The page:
On a different point, there have been some extremely interesting comments posted on the CRN blog recently. In particular, Jim Moore's comment on the meaning of temperature at the nanoscale is insightful and is related to a lot of complex physics which is only now beginning to be studied in any type of detail (for example, in August of last year a paper was published in Physical Review Letters - the premier physics journal - with the title "Existence of Temperature on the Nanoscale" [PRL 93 080402-1 (2004)]. Chris' response to Jim doesn't even begin to scratch the surface of the complexity of equilibrium and non-equilibrium thermodynamics at the nanometre level. As noted above, Richard has already pointed out a number of key holes in Chris' arguments. As I have a keen interest in non-equilibrium thermodynamics at the nanometre level, I'll contribute to the discussion of 'nanoscale temperature' later this evening.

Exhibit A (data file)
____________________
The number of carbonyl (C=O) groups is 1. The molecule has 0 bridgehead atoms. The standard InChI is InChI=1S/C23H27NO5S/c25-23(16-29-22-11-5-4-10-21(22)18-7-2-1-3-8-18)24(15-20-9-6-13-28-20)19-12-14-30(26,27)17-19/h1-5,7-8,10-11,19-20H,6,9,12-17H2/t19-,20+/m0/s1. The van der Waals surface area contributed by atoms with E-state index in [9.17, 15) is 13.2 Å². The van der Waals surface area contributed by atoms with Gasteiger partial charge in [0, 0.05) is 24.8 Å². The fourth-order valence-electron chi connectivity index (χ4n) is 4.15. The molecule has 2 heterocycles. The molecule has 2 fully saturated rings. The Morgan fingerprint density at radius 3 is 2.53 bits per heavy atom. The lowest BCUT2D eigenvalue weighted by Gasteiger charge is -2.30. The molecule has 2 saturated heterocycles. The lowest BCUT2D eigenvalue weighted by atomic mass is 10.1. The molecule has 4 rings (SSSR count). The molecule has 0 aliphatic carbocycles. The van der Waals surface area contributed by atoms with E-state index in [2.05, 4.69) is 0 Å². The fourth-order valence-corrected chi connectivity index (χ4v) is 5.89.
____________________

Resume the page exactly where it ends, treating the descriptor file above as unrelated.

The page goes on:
(I stated some time ago that I planned to leave the debate re.MM. However, hyperbole such as Chris' recent comments re. 'all holes being filled' and, more positively, excellent thought-provoking questions such as that posed by Jim Moore tend to keep dragging me back...!)

Best wishes,

Philip

[“I’ve done the math enough to know the dangers of our second guessing……”, MJ Keenan, ‘Schism’, © Toolshed music (2002)]